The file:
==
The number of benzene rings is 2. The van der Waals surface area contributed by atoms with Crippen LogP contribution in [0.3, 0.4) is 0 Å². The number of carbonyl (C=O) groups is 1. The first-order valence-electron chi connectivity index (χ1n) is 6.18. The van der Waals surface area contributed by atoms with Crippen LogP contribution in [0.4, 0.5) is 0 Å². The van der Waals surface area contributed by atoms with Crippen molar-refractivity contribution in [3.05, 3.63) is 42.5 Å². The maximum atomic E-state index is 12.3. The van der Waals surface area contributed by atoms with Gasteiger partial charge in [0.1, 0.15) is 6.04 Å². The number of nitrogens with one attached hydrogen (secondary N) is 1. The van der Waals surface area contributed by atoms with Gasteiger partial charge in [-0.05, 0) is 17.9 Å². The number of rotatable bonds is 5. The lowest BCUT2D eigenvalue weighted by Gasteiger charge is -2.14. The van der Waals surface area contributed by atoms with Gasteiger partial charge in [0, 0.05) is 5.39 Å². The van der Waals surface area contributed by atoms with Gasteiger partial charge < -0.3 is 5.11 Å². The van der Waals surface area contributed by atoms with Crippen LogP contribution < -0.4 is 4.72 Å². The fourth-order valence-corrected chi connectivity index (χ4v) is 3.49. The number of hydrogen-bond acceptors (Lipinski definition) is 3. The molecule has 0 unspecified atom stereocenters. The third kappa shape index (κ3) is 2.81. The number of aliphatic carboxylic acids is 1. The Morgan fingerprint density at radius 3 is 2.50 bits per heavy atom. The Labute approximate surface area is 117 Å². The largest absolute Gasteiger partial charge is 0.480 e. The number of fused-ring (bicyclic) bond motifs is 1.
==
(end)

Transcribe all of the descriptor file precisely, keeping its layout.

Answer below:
The number of benzene rings is 2. The van der Waals surface area contributed by atoms with Crippen LogP contribution in [0.3, 0.4) is 0 Å². The number of carbonyl (C=O) groups is 1. The first-order valence-electron chi connectivity index (χ1n) is 6.18. The van der Waals surface area contributed by atoms with Crippen LogP contribution in [0.4, 0.5) is 0 Å². The van der Waals surface area contributed by atoms with Crippen molar-refractivity contribution in [3.05, 3.63) is 42.5 Å². The maximum atomic E-state index is 12.3. The van der Waals surface area contributed by atoms with Gasteiger partial charge in [0.1, 0.15) is 6.04 Å². The number of nitrogens with one attached hydrogen (secondary N) is 1. The van der Waals surface area contributed by atoms with Gasteiger partial charge in [-0.05, 0) is 17.9 Å². The number of rotatable bonds is 5. The lowest BCUT2D eigenvalue weighted by Gasteiger charge is -2.14. The van der Waals surface area contributed by atoms with Gasteiger partial charge in [0, 0.05) is 5.39 Å². The van der Waals surface area contributed by atoms with Gasteiger partial charge < -0.3 is 5.11 Å². The van der Waals surface area contributed by atoms with Crippen LogP contribution < -0.4 is 4.72 Å². The fourth-order valence-corrected chi connectivity index (χ4v) is 3.49. The number of hydrogen-bond acceptors (Lipinski definition) is 3. The molecule has 0 unspecified atom stereocenters. The third kappa shape index (κ3) is 2.81. The number of aliphatic carboxylic acids is 1. The Morgan fingerprint density at radius 3 is 2.50 bits per heavy atom. The Labute approximate surface area is 117 Å². The largest absolute Gasteiger partial charge is 0.480 e. The number of fused-ring (bicyclic) bond motifs is 1.